Vodou, also spelled Vodoun, Vodun, or Voodoo, is a faith or collection of faiths based in the indigenous animistic and polytheistic religious traditions of West Africa. Bear with the spelling madness here; they’re all transcriptions from various foreign languages, many of which may not have traditional written forms at all. In this post, I will keep with what seems to be the most common academic conventions: “Vodou” is used for the Haitian form of the religion, “Vodun” is more often used in regards to the original African expressions of the religion, and “Voodoo” is most commonly used for Americanized versions of the religion, such as those currently found in Louisiana and New Orleans in particular. When a catch-all term is needed, I will go with the “Vodou” spelling. The Vodun home region I’m talking about exists in areas of modern-day countries like Ghana, Togo, Nigeria, and Benin. During the years of the slave trade, countless individuals of many African peoples from this region, like the Ewe, the Fon, the Dahomey, and the Yoruba, among others, were brought across the Atlantic to places like South and Central America and the Caribbean.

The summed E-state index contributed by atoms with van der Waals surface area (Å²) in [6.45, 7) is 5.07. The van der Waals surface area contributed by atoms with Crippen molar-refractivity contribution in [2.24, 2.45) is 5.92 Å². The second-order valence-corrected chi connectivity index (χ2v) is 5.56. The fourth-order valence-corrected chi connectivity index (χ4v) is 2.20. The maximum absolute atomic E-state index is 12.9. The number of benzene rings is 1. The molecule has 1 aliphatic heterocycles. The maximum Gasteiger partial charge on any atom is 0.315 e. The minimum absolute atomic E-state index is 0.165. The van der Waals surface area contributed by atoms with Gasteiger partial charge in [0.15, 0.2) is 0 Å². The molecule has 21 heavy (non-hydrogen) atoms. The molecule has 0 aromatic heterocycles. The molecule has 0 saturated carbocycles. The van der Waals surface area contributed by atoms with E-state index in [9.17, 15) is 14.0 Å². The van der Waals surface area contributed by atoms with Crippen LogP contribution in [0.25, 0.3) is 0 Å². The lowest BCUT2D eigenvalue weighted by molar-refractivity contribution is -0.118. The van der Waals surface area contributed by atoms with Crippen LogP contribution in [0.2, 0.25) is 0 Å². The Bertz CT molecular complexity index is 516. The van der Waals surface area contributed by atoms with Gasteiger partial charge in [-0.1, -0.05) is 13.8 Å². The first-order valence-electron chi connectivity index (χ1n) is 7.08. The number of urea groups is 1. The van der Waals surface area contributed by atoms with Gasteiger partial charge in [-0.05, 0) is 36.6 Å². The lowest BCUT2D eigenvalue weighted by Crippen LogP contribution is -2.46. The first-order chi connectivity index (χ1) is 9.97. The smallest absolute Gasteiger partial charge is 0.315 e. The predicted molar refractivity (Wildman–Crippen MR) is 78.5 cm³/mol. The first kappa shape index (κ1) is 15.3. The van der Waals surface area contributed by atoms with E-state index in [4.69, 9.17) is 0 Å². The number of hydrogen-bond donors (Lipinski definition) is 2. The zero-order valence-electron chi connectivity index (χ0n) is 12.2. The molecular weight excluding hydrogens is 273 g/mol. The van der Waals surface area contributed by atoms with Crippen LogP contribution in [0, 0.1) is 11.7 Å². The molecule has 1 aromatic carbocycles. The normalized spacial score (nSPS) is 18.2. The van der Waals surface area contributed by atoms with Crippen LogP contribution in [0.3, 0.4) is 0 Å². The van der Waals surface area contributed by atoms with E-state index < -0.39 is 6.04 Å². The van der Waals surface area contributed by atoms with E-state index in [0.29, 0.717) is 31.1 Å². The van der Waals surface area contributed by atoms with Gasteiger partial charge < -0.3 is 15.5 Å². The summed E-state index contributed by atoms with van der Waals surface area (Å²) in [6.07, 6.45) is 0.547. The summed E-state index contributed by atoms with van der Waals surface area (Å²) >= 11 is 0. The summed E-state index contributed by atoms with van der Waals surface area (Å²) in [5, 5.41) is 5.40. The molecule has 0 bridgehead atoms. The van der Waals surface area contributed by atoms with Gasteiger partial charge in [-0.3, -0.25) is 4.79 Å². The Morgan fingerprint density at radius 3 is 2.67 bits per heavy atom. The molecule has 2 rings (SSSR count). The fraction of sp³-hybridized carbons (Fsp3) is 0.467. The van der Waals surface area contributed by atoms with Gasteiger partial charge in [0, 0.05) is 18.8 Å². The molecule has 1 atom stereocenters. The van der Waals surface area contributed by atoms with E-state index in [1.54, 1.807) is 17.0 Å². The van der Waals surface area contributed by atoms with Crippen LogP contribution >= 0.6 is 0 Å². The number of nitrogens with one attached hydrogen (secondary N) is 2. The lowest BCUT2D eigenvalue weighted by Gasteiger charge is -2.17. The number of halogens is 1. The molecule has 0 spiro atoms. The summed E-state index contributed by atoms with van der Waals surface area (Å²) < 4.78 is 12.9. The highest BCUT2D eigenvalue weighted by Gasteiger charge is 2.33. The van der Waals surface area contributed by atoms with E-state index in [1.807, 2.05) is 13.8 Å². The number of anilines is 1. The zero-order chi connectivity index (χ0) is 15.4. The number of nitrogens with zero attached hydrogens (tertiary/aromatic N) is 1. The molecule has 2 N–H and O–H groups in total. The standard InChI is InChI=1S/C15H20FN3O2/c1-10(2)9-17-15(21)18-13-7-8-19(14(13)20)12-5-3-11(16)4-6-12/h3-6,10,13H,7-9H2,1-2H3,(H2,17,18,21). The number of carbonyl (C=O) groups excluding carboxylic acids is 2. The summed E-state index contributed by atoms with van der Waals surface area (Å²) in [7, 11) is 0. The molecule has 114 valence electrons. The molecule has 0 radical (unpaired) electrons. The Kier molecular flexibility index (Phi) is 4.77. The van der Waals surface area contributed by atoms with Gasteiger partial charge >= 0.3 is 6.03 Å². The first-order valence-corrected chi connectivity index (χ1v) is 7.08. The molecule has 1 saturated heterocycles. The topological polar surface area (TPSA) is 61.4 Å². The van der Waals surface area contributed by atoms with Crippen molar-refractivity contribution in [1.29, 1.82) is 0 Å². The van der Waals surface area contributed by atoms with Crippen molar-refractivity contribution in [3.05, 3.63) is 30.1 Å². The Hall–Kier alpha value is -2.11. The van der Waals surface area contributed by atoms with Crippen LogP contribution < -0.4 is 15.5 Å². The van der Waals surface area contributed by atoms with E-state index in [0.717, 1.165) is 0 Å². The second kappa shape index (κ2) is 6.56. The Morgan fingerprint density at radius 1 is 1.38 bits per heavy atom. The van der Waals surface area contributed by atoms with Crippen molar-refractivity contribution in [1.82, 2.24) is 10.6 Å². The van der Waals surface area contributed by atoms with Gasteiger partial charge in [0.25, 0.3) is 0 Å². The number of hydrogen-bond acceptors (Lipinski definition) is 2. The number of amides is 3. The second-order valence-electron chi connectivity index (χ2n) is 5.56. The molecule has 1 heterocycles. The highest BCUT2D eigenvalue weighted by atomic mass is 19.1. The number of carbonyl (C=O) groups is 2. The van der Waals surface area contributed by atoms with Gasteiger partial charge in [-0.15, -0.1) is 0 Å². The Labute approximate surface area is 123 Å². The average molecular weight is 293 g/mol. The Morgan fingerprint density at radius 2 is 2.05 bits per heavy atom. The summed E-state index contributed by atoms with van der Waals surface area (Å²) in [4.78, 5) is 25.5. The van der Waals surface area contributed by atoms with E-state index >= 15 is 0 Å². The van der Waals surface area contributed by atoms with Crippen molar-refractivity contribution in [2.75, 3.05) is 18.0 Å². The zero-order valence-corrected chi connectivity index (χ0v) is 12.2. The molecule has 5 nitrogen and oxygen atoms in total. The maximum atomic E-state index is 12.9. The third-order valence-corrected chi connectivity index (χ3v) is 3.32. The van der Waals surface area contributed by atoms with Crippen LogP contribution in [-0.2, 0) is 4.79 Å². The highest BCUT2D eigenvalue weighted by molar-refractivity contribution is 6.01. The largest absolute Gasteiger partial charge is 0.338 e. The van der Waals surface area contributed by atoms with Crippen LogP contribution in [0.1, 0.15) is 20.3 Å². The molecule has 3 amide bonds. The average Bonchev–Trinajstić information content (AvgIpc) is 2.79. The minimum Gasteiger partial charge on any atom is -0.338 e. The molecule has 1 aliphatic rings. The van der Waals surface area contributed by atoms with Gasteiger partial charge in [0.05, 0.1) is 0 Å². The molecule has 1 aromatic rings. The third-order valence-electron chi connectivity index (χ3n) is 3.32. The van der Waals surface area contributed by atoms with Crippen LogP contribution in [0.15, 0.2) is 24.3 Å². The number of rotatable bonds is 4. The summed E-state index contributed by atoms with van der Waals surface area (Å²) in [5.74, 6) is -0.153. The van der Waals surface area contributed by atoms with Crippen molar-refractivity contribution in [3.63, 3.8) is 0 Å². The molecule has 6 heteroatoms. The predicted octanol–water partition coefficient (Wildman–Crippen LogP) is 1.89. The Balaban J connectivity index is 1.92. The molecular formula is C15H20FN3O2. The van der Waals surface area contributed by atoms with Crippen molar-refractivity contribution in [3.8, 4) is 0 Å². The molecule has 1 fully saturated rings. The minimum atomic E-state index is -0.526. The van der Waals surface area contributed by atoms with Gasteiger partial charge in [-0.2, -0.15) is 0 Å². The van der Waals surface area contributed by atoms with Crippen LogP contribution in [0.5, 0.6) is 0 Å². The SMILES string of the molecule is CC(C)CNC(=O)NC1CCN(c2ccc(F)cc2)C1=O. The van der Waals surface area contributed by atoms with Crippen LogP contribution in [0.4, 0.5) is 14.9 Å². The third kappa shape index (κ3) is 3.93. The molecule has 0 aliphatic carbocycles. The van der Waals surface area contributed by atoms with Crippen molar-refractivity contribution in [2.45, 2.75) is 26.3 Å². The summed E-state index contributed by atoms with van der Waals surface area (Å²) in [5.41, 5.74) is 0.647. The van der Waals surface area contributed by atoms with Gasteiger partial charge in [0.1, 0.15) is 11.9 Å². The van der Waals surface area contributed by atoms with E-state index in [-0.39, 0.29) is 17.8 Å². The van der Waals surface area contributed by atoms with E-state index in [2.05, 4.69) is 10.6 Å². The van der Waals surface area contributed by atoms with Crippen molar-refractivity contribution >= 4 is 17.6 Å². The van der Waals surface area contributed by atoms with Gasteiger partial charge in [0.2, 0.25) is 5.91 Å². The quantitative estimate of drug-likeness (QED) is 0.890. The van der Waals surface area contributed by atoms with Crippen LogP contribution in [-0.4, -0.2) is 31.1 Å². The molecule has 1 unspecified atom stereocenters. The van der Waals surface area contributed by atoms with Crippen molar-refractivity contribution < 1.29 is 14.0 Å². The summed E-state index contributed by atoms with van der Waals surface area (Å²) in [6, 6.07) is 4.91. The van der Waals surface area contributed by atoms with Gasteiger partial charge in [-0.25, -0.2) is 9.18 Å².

The European slave owners forbade the practice of the traditional African religions among the slaves, forcing at least nominal conversion to Catholicism. What happened next is one of the most ingenious human endeavors of all time in the realm of religion. The African peoples hid their gods in the guises of the Catholic saints that had been handed to them. “Um, sure, we’re praying to St. Patrick… not! This is Damballah!”
Through connections more related to iconography than story, the practitioners found correlation after correlation for their deities. Agwe, god of sea and sailors? Saint Ulrich of Augsburg, some bishop who is always painted holding a fish! Erzulie Freda, goddess of love? Our Lady of Sorrows, the Mater Dolorosa, whose heart is pierced by seven swords. That Damballah—St. Patrick pairing I mentioned? Damballah is a god associate with snakes, and St. Patrick is often painted with snakes (since he drove them out of Ireland, after all). And so forth.